Reflecting on the top baseball stories of the year will occur to others, whose evaluations may not be as Toronto-centric as mine, or as personal. Most will agree with the top four, but some may put my #10 on their "worst of" lists. To all Batter's Box contributors and readers, Happy New Year!
1. Labour Peace
This wouldn't have been much of a list, or much of a season, if the threatened strike hadn't been averted at the eleventh hour. I hope that one day, Tom Glavine (with a decent ghostwriter) publishes his autobiography and devotes several chapters to what really happened. My assumption is that he, and some other influential players, persuaded Donald Fehr to accept an unpalatable deal, because they didn't want to be blamed for ruining the game. On the other side of the table, I've portrayed the real dispute as a handful of militant owners vs. the sensible majority, and I'm sure the Commissioner changed sides, bringing at least one of the hawks with him, in order to reach the agreement. While I was relieved at the time, and considered it a return to business as usual for four more years, there were unexpected consequences (see #7 below) to the Luxury Tax. To me, the settlement was obviously the story of the year, for plenty of reasons, including the most important -- it made the next one possible.
2. World Champion Angels
The October entries on this site confirm that I rooted for Anaheim throughout the postseason. As a coach, I try to convince my players that a team can be greater than the sum of its parts, which describes the 2002 Angels perfectly. Although Fox and its advertisers wanted a repeat of Yankees-Diamondbacks, the wild-card World Series provided plenty of drama and great baseball. Among many unsung heroes, GM Bill Stoneman made all the right personnel decisions, manager Mike Scioscia pushed all the right buttons, and an unselfish group of players blended their skills to perfection. The amazing Frankie Rodriguez, the Ecks factor, the giant 3B (what's his name again, Bud?) and G.A. -- Mr. Clutch, no matter what the statheads say -- provided the best memories for this fan. Overcoming the triple-threat nuisances of Rally Monkey, Thunder-Stix and Tim McCarver, the "other" L.A. team prevailed, despite their ace losing two games, and bumped what would have been the year's second-biggest story down a notch.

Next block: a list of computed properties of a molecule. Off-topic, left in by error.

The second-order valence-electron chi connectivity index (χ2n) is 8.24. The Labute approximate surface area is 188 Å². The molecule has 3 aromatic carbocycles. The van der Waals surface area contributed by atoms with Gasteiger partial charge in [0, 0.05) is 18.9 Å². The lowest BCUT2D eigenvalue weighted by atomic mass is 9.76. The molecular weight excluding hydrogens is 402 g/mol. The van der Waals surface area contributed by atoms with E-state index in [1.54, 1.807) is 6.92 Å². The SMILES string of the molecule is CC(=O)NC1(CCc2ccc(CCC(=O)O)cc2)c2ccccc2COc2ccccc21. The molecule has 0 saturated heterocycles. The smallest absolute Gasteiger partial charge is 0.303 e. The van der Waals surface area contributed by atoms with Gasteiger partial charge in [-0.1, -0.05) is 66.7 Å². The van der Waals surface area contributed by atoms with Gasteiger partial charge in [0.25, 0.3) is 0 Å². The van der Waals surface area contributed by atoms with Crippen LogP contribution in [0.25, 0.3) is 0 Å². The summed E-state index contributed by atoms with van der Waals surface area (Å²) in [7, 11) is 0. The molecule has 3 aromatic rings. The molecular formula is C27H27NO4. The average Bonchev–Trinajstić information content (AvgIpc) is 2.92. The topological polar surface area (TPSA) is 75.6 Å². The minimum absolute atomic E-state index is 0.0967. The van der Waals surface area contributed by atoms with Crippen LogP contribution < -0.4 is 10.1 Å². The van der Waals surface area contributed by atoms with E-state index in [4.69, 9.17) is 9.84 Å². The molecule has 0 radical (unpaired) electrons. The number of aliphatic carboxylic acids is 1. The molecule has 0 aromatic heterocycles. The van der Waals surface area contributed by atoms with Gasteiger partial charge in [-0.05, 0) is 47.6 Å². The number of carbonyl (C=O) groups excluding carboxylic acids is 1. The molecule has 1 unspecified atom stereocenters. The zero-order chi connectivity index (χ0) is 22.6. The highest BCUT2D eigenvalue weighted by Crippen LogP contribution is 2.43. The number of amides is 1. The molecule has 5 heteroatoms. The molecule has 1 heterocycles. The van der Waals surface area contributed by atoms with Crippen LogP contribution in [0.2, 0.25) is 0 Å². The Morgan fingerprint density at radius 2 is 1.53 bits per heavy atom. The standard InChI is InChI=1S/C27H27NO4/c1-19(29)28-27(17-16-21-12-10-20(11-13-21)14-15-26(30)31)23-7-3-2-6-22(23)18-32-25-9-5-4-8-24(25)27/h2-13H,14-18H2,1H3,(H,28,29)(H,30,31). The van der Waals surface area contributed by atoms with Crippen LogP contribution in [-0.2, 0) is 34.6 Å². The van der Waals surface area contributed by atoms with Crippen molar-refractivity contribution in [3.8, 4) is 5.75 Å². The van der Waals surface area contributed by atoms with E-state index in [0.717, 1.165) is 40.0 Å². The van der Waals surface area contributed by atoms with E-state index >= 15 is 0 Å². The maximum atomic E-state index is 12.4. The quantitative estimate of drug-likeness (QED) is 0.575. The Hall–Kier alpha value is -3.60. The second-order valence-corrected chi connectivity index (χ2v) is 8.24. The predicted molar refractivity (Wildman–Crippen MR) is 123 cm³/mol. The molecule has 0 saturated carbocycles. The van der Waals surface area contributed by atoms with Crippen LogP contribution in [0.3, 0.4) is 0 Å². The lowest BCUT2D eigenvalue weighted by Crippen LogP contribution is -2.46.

3. Barry Bonds
What do you do for an encore after hitting 73 home runs? You become a 38-year-old batting champion (.370) whose OBP (.582) is astonishing. You draw 198 walks -- a third of your plate appearances -- and a lot more than the official tally of 68 are intentional. You hit 46 taters and become the fourth member of the 600 HR club. You lead your teammates to the pennant, putting an end to all the nonsense about your postseason failures. In short, you do everything humanly possible (and redefine "possible" along the way) to win a championship, but though you're the greatest player of your generation and one of the best ever, you lose in seven games to a deeper, more harmonious team, and you are robbed of the MVP. (In June, you put on an awesome batting-practice display at SkyDome that leaves one old coach tingling and speechless, then smash a high Politte fastball out -- "hang time" estimated 0.7 seconds -- during the game.) Welcome to the company of Babe Ruth and Ted Williams, who coincidentally, weren't sweethearts either.
4. Contraction -- Not!
You gotta love the Minnesota Twins. A fantastic job by GM Terry Ryan to assemble a contender, despite the meddling of Carl "Scrooge" Pohlad, a brilliant injection of fun and humour into the staid Tom Kelly philosophy by skipper Ron Gardenhire, and an exciting bunch of young players with great attitudes. It was a perfect reponse to the appalling threat by MLB that it was to be their final season. If Pohlad had sold to Donald Watkins (or anyone) the future would be even brighter, and with anything resembling normal health in the rotation, they could go all the way in '03, on a still-modest budget. The Montreal/San Juan Expos are a sadder story, but at least they dodged Bud the Executioner's guillotine for another year. I've complained more than once about the conflict of interest; the Commissioner controls, barely at arm's length, two franchises too many. I'm resigned to losing a Canadian team, as I don't see a new ownership group emerging in Quebec, but the sooner the Expos are sold and relocated, the better for the game.
5. J.P. Ricciardi Saves Toronto